For three seasons in the minors, Davis's manager was Tony Beasley. Beasley says Rajai never lacked confidence, even though he was a 38th-round draft pick by the Pirates.
"He was never disrespectful, but he'd always say, 'I know I can do this,'" Beasley said. "He always believed there was a bigger force involved in his career than man."
United by their Christian faith, Beasley and Davis became friends during their time together in the Minor Leagues. After struggling in his first full season as a pro in 2002, Davis was sent back down to the Pirates' Rookie League team, where he won the Gulf Coast League batting title with a .384 average.
Davis was then assigned to the Class A team in Hickory, N.C., where he reunited with Beasley for the entire 2003 season. It wasn't until that point in Davis' development when Beasley envisioned Davis as a big league prospect.
"He was a totally different guy," Beasley said. "I don't know what clicked or what went on, but something happened where he just got it. He just took off. There was nothing where the organization felt like they had to do anything, but he promoted himself by the way he played and with his character." (Alex Espinoza-MLB.com-6/26/10)
Davis always seems to have a smile on his face. He is a good presence in the clubhouse.
2014: Davis runs the basepaths with either reckless abandon or the courage of a cat burglar, depending on your outlook. Either way, he runs them with what looks like an oven mitt on his left hand.
That's OK. He hears it all the time. He laughs about it, too.
"Yeah, it's good for baking," Davis said. "Baking on the bases."
It's a customized protective glove that keeps him from jamming a finger sliding into a bag, and it also gives him some padding over his hand and his wrist in case an infielder steps on his hand as he's sliding in. He has worn one since at least 2012 to protect his hands.
Rajai was 10 years old when he told his mother he wanted to be a Major League Baseball player. His mother did everything she could to let him chase it.
"She said you can do anything you want," he recalled. "You can do all things through Christ who strengthens you. And your parents, if they say that, it's like the biggest thing in your life."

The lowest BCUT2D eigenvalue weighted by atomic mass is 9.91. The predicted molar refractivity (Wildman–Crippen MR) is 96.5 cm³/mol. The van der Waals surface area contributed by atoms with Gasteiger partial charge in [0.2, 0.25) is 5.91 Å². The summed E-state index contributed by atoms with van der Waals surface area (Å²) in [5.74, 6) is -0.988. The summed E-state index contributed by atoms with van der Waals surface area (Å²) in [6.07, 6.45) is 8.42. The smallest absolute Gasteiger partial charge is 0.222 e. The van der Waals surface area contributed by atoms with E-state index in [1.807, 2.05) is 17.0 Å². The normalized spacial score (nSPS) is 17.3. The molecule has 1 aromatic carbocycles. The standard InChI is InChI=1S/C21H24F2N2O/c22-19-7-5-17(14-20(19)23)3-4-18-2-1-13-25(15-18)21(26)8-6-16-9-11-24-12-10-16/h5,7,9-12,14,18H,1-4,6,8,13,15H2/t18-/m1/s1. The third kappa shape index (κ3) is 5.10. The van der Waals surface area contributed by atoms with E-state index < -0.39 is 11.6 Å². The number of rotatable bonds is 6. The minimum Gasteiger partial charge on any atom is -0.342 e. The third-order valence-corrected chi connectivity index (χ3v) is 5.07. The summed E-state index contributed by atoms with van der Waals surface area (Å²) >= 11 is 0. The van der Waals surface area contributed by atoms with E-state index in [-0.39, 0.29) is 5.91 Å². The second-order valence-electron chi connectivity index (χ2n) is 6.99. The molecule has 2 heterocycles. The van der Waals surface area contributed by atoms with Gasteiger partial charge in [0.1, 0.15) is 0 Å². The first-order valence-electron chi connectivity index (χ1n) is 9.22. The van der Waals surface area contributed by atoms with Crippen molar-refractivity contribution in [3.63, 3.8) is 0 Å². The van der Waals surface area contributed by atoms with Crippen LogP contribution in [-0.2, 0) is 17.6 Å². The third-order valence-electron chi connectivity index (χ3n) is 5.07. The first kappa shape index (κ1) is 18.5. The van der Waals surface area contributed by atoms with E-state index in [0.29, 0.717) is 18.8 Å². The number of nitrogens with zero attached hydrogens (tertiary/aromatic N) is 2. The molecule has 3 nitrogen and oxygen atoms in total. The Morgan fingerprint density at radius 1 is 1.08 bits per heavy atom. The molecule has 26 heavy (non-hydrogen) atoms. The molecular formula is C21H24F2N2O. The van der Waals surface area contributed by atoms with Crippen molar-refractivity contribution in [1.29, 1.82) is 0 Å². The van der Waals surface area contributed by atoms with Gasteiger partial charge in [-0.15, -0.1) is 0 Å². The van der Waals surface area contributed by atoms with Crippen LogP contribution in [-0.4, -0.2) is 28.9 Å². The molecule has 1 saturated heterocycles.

Diane Davis was a sprinter in high school, and her kids inherited her foot speed, which explains a lot about Rajai Davis today. She devoted her work to a worthy cause, spending her days working with disadvantaged kids near their home in Connecticut. It didn't allow her a lot of free time to shuttle the kids from one practice to another, but it allowed her to support them.
"(My parents) had to work a lot, so it was really tough. They worked hard to put food on the table," Rajai Davis said. "The biggest thing was to experience that work ethic. You see it in them day in and day out. If you want to eat, you've gotta work. We had chores we had to do around the house, that mom would give us. I didn't like the chores, but we still had to do them.
"Washing dishes, clean your room, make your bed, taking out the trash, cleaning, mopping the stairs. We had to sweep and mop it so that everything smelled fresh when we were done. It was no fun. We probably had the cleanest house around."
They also had the challenge of making the grades to ensure their parents, educators both, were satisfied with their progress. When they didn't, she wasn't afraid to interfere. For promising baseball player Rajai Davis, that meant leaving the high school team shortly after he joined it, a moment that remains fresh in his memory.
"I was acting up in school, and she took me off of the ninth-grade team, during baseball season," he said. "She said, 'You can't play if you're not achieving in your schoolwork. There's a consequence for it.' I learned my lesson real quick. Can't be acting up in school.